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A 2009 Brownstown Central High School graduate was killed while serving with the U.S. Marines in Afghanistan.
The U.S. Department of Defense reported Monday that Hunter D. Hogan, 21, of Norman, died Saturday while conducting combat operations in Helmand province in southwest Afghanistan.
He was assigned to 1st Battalion, 8th Marine Regiment, 2nd Marine Division, II Marine Expeditionary Force, Camp Lejeune, N.C.
Chase Plumer, 21, of rural Seymour, said he learned of his friend’s death from another friend and called Hogan’s father hoping the story was false.
“I asked him to tell me it was wrong, but he confirmed Hunter was killed,” Plumer said.
Hunter D. Hogan
21years old from Norman, Ind.
Died Saturday serving with U.S. Marines in Afghanistan.
2009 Graduate of Brownstown Central High School.
Joined Marine Corps in October 2009. Rank at time of death, lance corporal.
Stationed in Camp Lejeune, N.C.
Serving first deployment in Afghanistan.
Funeral arrangements for Hogan were not available.
Hogan and Plumer last talked soon after Hogan completed boot camp.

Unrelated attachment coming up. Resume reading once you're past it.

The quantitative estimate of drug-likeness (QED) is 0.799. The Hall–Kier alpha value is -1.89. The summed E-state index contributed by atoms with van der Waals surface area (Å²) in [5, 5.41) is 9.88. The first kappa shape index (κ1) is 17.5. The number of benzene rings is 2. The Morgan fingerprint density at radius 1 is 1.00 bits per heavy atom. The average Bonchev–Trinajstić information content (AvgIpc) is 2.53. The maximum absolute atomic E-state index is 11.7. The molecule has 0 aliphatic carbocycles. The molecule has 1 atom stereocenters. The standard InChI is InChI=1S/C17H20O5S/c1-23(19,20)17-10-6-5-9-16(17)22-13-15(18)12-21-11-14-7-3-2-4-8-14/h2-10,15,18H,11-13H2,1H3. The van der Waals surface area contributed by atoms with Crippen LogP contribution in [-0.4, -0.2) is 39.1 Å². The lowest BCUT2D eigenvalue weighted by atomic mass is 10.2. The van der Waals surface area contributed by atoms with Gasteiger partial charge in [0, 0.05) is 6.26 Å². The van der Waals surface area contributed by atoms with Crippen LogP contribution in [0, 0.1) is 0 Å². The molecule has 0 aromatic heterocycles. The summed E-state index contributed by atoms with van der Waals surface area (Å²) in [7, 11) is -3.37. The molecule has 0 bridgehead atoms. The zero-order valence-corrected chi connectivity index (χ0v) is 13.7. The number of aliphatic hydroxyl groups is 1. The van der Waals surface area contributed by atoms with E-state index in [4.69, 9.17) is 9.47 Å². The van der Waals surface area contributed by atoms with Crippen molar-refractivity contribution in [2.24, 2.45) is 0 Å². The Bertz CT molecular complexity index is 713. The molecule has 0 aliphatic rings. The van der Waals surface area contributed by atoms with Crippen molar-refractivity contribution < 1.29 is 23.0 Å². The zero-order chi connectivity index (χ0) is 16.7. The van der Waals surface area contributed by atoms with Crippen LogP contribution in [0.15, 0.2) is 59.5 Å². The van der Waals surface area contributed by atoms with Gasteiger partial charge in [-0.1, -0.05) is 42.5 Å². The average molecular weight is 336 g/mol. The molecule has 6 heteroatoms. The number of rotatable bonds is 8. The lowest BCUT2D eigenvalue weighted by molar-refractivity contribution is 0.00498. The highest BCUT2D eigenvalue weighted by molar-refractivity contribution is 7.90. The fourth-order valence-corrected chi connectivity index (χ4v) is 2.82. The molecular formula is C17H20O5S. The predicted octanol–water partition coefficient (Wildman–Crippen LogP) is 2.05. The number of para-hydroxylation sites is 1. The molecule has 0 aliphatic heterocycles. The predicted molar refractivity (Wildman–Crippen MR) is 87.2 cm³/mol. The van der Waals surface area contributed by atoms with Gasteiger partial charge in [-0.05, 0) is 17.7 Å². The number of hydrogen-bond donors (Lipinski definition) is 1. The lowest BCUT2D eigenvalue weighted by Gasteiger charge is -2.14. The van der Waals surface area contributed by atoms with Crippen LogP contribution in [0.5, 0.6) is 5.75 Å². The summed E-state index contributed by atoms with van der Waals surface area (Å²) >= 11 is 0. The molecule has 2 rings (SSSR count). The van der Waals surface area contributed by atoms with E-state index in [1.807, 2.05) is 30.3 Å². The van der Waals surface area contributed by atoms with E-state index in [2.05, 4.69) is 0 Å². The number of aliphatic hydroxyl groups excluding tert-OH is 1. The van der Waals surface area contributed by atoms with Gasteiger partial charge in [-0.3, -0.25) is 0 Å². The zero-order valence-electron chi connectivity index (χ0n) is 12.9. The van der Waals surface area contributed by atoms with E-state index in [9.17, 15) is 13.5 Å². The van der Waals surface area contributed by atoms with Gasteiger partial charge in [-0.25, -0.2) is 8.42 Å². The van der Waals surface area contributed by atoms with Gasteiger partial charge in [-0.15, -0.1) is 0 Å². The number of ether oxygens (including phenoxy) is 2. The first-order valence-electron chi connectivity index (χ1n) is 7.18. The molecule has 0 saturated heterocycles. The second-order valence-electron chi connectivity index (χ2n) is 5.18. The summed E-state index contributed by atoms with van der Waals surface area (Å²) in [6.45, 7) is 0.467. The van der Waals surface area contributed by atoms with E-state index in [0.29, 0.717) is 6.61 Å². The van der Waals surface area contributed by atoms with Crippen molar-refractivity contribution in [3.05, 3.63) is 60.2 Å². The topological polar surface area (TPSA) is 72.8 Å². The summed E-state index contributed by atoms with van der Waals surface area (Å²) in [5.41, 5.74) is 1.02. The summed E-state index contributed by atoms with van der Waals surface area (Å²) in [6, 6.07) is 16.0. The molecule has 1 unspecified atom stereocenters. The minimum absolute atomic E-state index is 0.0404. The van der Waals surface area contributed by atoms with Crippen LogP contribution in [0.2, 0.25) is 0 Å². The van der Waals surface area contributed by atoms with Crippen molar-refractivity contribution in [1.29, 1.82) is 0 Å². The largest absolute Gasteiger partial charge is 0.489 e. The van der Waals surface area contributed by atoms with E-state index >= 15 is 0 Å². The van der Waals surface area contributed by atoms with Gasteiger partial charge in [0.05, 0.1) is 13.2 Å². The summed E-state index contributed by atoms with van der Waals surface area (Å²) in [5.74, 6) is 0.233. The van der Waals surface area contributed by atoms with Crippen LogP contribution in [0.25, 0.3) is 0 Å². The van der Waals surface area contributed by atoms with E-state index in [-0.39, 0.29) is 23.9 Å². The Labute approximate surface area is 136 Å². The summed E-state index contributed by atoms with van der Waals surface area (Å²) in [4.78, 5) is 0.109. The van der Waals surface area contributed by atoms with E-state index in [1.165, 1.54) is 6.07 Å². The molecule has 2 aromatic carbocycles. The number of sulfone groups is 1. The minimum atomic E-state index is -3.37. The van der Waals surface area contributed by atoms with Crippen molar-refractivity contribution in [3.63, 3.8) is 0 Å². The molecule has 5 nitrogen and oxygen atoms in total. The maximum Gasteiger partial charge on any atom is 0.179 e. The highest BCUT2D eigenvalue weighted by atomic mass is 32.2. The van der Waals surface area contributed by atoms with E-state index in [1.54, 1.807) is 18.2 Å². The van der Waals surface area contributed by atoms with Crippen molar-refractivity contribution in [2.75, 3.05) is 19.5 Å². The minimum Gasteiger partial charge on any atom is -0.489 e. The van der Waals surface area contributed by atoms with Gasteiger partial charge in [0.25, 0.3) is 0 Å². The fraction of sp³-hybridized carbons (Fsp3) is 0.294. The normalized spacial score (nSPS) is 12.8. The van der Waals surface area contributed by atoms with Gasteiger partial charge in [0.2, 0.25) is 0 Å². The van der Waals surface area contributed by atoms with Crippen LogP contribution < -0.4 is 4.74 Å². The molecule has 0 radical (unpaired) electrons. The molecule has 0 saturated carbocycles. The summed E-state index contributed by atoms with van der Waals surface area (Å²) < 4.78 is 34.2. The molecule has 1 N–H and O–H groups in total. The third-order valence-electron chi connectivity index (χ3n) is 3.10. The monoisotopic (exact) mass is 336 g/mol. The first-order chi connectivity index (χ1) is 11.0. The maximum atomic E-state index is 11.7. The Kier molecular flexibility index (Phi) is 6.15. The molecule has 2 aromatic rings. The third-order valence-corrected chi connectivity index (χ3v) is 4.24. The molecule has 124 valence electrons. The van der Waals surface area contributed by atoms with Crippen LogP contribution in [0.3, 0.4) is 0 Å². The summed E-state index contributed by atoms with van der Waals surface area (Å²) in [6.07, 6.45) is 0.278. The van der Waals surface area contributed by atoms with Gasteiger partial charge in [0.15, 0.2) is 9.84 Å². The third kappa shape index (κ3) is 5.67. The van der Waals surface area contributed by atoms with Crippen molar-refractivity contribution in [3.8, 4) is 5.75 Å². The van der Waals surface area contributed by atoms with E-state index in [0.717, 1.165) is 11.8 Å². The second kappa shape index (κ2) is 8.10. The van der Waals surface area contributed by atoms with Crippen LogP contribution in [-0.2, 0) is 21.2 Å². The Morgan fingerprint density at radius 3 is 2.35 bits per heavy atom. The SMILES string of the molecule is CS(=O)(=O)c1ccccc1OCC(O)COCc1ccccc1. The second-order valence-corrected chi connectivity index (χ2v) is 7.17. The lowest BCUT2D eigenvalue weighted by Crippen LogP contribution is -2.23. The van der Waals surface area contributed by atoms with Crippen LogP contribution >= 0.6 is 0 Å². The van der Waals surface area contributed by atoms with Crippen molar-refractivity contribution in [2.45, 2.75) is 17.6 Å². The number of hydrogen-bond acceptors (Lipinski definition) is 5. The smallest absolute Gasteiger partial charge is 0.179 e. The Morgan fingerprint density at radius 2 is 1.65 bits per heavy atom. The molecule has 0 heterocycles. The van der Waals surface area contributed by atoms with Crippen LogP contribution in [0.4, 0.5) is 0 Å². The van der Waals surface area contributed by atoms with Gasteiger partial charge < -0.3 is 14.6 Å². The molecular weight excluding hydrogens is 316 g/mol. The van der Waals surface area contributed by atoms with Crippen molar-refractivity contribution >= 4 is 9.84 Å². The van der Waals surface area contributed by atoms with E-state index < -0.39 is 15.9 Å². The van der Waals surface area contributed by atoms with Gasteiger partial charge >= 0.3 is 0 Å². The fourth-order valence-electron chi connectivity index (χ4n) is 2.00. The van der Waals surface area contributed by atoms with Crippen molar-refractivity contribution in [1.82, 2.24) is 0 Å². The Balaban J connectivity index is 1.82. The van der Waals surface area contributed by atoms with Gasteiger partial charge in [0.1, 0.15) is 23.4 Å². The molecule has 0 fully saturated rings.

“We met up at a friend’s place, and we talked a while. He was getting ready to ship out to North Carolina,” he said.
According to Hogan’s Facebook page, the young Marine was living in New Bern, N.C., near where he was stationed.
“He was ready for it,” Plumer said of his friend’s participation in the war. “There’s no doubt in my mind he knew what he was signing up for. He knew we were in a war, and he insisted that he was signing up for the infantry.”
Plumer said he plans to honor his friend with a tribute at this summer’s Jackson County Rodeo, which is set for Aug. 17 and 18 at Plumers Arena near Cortland. In the past, the event was staged in the spring.
Plumer’s stepfather, Gary Plumer, said Hogan started working for the elder Plumer at his Cortland hay farm at the age of 10.
“He worked until the work was done,” Gary Plumer said. “He was a good kid. He wasn’t a big boy, but he was all about getting the job done and the best that he could.”
The Plumers said Hogan followed his father into the Marine Corps.
“I believe he wanted to follow his dad,” Chase Plumer said. “He started talking about joining up when we were sophomores.”
“His father was in the Marines, and ever since I can remember, that’s what he wanted to do,” Gary Plumer added.
Chase Plumer said there are too many memories of his friend to single out.
“But our fondest memories together were our working together in the rodeo,” he said. “I’ve been recognized quite a bit for my rodeoing, but if not for Hunter and his dad, I probably wouldn’t have ever been in rodeo.”
Dan Davis is editor of the Seymour Tribune, The Republic’s sister paper in Jackson County.
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